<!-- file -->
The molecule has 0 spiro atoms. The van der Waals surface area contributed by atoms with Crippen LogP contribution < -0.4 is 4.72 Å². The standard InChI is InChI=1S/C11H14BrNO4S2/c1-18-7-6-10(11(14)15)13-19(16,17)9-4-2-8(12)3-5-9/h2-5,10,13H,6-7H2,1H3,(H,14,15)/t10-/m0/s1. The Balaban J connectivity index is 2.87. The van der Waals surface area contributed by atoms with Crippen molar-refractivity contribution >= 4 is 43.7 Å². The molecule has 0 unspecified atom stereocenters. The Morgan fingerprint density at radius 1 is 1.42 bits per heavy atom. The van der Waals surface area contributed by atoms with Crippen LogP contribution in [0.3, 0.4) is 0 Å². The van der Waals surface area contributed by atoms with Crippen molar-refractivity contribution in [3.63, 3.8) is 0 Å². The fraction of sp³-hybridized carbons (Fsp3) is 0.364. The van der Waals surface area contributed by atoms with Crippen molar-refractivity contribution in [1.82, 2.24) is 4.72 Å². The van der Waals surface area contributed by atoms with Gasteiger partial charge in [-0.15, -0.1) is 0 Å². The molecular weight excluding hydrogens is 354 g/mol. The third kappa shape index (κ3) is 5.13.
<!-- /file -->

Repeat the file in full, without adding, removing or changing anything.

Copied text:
The molecule has 0 spiro atoms. The van der Waals surface area contributed by atoms with Crippen LogP contribution < -0.4 is 4.72 Å². The standard InChI is InChI=1S/C11H14BrNO4S2/c1-18-7-6-10(11(14)15)13-19(16,17)9-4-2-8(12)3-5-9/h2-5,10,13H,6-7H2,1H3,(H,14,15)/t10-/m0/s1. The Balaban J connectivity index is 2.87. The van der Waals surface area contributed by atoms with Crippen molar-refractivity contribution >= 4 is 43.7 Å². The molecule has 0 unspecified atom stereocenters. The Morgan fingerprint density at radius 1 is 1.42 bits per heavy atom. The van der Waals surface area contributed by atoms with Crippen LogP contribution in [0.3, 0.4) is 0 Å². The van der Waals surface area contributed by atoms with Crippen molar-refractivity contribution in [3.63, 3.8) is 0 Å². The fraction of sp³-hybridized carbons (Fsp3) is 0.364. The van der Waals surface area contributed by atoms with Crippen molar-refractivity contribution in [1.82, 2.24) is 4.72 Å². The van der Waals surface area contributed by atoms with Gasteiger partial charge in [-0.15, -0.1) is 0 Å². The molecular weight excluding hydrogens is 354 g/mol. The third kappa shape index (κ3) is 5.13.